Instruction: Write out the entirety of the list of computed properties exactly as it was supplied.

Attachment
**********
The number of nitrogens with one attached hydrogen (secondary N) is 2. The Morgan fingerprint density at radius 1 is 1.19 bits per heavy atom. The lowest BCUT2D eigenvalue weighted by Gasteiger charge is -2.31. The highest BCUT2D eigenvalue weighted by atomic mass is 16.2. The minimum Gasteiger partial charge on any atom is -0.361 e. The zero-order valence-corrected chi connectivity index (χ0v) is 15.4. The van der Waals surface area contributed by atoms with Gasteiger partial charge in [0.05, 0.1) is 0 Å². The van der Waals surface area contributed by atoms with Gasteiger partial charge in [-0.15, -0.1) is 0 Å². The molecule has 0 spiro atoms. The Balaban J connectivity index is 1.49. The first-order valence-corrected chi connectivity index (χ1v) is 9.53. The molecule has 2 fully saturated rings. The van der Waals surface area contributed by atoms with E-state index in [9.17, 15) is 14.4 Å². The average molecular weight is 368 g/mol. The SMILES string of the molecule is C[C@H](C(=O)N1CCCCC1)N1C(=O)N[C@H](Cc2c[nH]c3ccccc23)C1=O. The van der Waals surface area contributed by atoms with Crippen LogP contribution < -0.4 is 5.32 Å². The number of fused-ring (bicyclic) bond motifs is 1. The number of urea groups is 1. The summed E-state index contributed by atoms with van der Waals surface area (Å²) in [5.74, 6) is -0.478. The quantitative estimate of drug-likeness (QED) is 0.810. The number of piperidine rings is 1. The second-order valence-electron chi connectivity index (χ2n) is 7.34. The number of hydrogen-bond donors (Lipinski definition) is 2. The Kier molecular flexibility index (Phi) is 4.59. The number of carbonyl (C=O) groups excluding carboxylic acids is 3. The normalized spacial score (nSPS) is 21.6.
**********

The number of nitrogens with one attached hydrogen (secondary N) is 2. The Morgan fingerprint density at radius 1 is 1.19 bits per heavy atom. The lowest BCUT2D eigenvalue weighted by Gasteiger charge is -2.31. The highest BCUT2D eigenvalue weighted by atomic mass is 16.2. The minimum Gasteiger partial charge on any atom is -0.361 e. The zero-order valence-corrected chi connectivity index (χ0v) is 15.4. The van der Waals surface area contributed by atoms with Gasteiger partial charge in [0.05, 0.1) is 0 Å². The van der Waals surface area contributed by atoms with Gasteiger partial charge in [-0.15, -0.1) is 0 Å². The molecule has 0 spiro atoms. The Balaban J connectivity index is 1.49. The first-order valence-corrected chi connectivity index (χ1v) is 9.53. The molecule has 2 fully saturated rings. The van der Waals surface area contributed by atoms with E-state index in [9.17, 15) is 14.4 Å². The average molecular weight is 368 g/mol. The SMILES string of the molecule is C[C@H](C(=O)N1CCCCC1)N1C(=O)N[C@H](Cc2c[nH]c3ccccc23)C1=O. The van der Waals surface area contributed by atoms with Crippen LogP contribution < -0.4 is 5.32 Å². The number of fused-ring (bicyclic) bond motifs is 1. The number of urea groups is 1. The summed E-state index contributed by atoms with van der Waals surface area (Å²) in [5.74, 6) is -0.478. The quantitative estimate of drug-likeness (QED) is 0.810. The number of piperidine rings is 1. The second-order valence-electron chi connectivity index (χ2n) is 7.34. The number of hydrogen-bond donors (Lipinski definition) is 2. The Kier molecular flexibility index (Phi) is 4.59. The number of carbonyl (C=O) groups excluding carboxylic acids is 3. The normalized spacial score (nSPS) is 21.6.